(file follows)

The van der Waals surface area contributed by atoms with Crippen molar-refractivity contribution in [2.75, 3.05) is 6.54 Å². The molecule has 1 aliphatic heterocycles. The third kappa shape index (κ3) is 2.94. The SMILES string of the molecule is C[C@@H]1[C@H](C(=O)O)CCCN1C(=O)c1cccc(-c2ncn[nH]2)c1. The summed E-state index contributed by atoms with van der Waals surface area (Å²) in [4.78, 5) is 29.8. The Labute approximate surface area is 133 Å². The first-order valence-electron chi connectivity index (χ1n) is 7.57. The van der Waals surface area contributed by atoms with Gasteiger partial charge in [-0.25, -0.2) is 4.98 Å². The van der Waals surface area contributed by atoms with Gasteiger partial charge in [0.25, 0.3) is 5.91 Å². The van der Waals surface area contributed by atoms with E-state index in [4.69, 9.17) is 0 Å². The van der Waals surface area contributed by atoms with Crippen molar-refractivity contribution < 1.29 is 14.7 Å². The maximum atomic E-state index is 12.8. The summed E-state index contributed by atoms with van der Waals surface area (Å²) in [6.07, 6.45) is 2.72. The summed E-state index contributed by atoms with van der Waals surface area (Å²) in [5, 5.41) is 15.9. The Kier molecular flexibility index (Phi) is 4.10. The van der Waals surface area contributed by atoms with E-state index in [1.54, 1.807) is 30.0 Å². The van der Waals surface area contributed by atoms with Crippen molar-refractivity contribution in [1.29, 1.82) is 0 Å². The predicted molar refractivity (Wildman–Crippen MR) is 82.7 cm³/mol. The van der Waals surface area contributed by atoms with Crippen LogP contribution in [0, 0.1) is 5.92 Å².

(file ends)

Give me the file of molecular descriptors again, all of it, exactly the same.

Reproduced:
The van der Waals surface area contributed by atoms with Crippen molar-refractivity contribution in [2.75, 3.05) is 6.54 Å². The molecule has 1 aliphatic heterocycles. The third kappa shape index (κ3) is 2.94. The SMILES string of the molecule is C[C@@H]1[C@H](C(=O)O)CCCN1C(=O)c1cccc(-c2ncn[nH]2)c1. The summed E-state index contributed by atoms with van der Waals surface area (Å²) in [4.78, 5) is 29.8. The Labute approximate surface area is 133 Å². The first-order valence-electron chi connectivity index (χ1n) is 7.57. The van der Waals surface area contributed by atoms with Gasteiger partial charge in [-0.25, -0.2) is 4.98 Å². The van der Waals surface area contributed by atoms with Gasteiger partial charge in [0.25, 0.3) is 5.91 Å². The van der Waals surface area contributed by atoms with E-state index in [4.69, 9.17) is 0 Å². The van der Waals surface area contributed by atoms with Crippen molar-refractivity contribution < 1.29 is 14.7 Å². The maximum atomic E-state index is 12.8. The summed E-state index contributed by atoms with van der Waals surface area (Å²) in [6.07, 6.45) is 2.72. The summed E-state index contributed by atoms with van der Waals surface area (Å²) in [5, 5.41) is 15.9. The Kier molecular flexibility index (Phi) is 4.10. The van der Waals surface area contributed by atoms with E-state index in [1.54, 1.807) is 30.0 Å². The van der Waals surface area contributed by atoms with Crippen molar-refractivity contribution in [1.29, 1.82) is 0 Å². The predicted molar refractivity (Wildman–Crippen MR) is 82.7 cm³/mol. The van der Waals surface area contributed by atoms with Crippen LogP contribution in [0, 0.1) is 5.92 Å².